All object names are stored in the Data Dictionary in UNICODE. However, in an international environment, some client users may find that their client (session) character set cannot express an object name created on another client. In these cases, you can use a hexadecimal representation of the unavailable UNICODE characters in the object name to more easily access the object.
Using Delimiters with Hexadecimal Identifiers
When you reference a database object using a hexadecimal representation of the object name, you must express it as a name literal or enclose the name in UNICODE delimiters.
The best practice is to use UNICODE delimited identifiers because the hexadecimal value remains the same across all supported character sets, whereas using hexadecimal name literals allows the name representation to vary depending on the character set.
Example: Using UNICODE Delimited Identifiers
Consider a table name of where the translation to the UNICODE server character set is equivalent to the following Unicode delimited identifier:
U&"#FF83#FF70#FF8C#FF9E#FF99" UESCAPE '#'
From a client where the client character set is KANJIEUC_0U, you can access the table using the following hexadecimal name literal:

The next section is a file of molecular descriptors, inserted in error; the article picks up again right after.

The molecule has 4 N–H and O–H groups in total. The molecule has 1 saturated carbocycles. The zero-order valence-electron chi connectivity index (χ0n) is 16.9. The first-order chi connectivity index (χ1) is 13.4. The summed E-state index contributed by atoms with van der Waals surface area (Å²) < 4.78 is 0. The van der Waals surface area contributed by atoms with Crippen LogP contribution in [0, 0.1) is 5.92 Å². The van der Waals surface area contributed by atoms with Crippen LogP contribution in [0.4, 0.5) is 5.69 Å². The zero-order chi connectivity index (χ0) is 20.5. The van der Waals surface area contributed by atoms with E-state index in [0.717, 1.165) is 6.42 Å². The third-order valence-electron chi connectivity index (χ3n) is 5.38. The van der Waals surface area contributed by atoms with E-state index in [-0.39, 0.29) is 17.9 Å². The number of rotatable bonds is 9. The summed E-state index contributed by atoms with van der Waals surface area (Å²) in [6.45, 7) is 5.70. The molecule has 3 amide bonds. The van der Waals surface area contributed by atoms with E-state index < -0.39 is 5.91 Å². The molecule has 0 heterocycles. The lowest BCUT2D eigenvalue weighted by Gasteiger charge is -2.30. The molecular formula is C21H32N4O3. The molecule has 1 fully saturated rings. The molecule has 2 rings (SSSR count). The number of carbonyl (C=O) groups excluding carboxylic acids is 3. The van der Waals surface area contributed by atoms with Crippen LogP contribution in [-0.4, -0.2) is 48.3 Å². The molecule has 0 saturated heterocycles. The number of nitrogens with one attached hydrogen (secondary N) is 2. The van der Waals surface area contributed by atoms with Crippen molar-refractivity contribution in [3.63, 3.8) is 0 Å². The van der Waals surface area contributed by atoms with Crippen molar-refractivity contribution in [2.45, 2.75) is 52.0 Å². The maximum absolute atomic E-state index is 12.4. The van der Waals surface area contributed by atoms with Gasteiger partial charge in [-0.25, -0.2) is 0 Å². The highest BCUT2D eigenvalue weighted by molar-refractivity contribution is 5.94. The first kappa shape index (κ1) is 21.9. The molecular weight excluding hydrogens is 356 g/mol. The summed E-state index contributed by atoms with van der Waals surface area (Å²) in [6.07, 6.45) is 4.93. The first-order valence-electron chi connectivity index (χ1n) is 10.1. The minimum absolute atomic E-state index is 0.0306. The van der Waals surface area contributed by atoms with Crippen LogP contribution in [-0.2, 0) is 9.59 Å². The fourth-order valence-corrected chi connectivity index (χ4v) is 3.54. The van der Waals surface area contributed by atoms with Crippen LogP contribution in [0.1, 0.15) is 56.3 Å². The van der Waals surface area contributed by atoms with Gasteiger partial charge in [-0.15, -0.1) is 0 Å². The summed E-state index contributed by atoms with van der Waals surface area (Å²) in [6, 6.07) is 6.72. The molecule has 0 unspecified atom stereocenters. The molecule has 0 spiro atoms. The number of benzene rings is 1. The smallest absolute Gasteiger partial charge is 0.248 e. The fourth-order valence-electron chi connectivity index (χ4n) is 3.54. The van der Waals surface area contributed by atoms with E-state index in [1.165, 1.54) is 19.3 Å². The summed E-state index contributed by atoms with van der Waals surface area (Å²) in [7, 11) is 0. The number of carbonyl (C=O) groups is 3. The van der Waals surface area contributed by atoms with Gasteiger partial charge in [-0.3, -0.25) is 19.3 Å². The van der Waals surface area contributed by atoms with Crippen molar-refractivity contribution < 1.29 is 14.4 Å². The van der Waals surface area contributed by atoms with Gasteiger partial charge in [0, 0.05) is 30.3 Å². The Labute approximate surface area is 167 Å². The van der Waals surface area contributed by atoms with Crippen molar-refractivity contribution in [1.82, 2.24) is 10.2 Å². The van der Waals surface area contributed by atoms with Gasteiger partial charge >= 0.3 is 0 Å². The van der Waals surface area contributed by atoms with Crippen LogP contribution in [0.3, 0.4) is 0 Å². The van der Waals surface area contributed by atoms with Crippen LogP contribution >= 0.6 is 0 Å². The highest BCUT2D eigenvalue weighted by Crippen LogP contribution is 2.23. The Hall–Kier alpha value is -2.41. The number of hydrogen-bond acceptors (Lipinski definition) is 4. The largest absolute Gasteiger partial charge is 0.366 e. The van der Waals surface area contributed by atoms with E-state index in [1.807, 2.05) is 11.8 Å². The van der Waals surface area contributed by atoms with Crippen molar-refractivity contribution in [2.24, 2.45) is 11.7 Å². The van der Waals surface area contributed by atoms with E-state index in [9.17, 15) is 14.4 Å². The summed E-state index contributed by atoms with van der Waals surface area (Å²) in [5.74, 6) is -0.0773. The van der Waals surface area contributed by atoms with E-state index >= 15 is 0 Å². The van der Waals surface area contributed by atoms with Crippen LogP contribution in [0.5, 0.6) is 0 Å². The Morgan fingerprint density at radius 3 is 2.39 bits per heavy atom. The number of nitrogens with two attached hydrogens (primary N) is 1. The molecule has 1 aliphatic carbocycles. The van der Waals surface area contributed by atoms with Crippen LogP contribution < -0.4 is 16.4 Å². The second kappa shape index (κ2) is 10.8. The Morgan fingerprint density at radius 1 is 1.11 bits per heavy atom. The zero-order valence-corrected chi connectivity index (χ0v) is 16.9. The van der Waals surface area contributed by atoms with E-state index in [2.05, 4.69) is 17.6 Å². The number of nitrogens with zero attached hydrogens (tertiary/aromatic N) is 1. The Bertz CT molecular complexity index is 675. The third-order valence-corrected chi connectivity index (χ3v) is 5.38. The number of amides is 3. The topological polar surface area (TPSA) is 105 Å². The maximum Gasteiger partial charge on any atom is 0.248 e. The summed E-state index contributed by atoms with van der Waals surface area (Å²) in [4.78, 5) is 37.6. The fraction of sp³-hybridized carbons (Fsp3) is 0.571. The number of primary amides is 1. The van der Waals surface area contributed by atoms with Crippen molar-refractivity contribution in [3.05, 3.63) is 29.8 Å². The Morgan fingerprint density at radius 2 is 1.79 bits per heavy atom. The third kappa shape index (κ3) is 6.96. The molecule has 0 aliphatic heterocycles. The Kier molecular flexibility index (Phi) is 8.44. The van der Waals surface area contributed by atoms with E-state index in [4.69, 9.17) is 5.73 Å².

From a client where the client character set is KANJISJIS_0S, you can access the table using the following hexadecimal name literal:
Example: Using Hexadecimal Name Literals
Assume that a hexadecimal name literal that represents the name TAB1 using full width Latin characters from the KANJIEBCDIC5035_0I character set on a system enabled for Japanese language support:
SELECT EmployeeID FROM "0E42E342C142C242F10F"XN;
The database converts the hexadecimal name literal from a KANJI1 string to a UNICODE string to find the object name in the Data Dictionary.
Here is an example of a Unicode delimited identifier that represents the name TAB1 on a system enabled for Japanese language support:
SELECT EmployeeID FROM U&"#FF34#FF21#FF22#FF11" UESCAPE '#';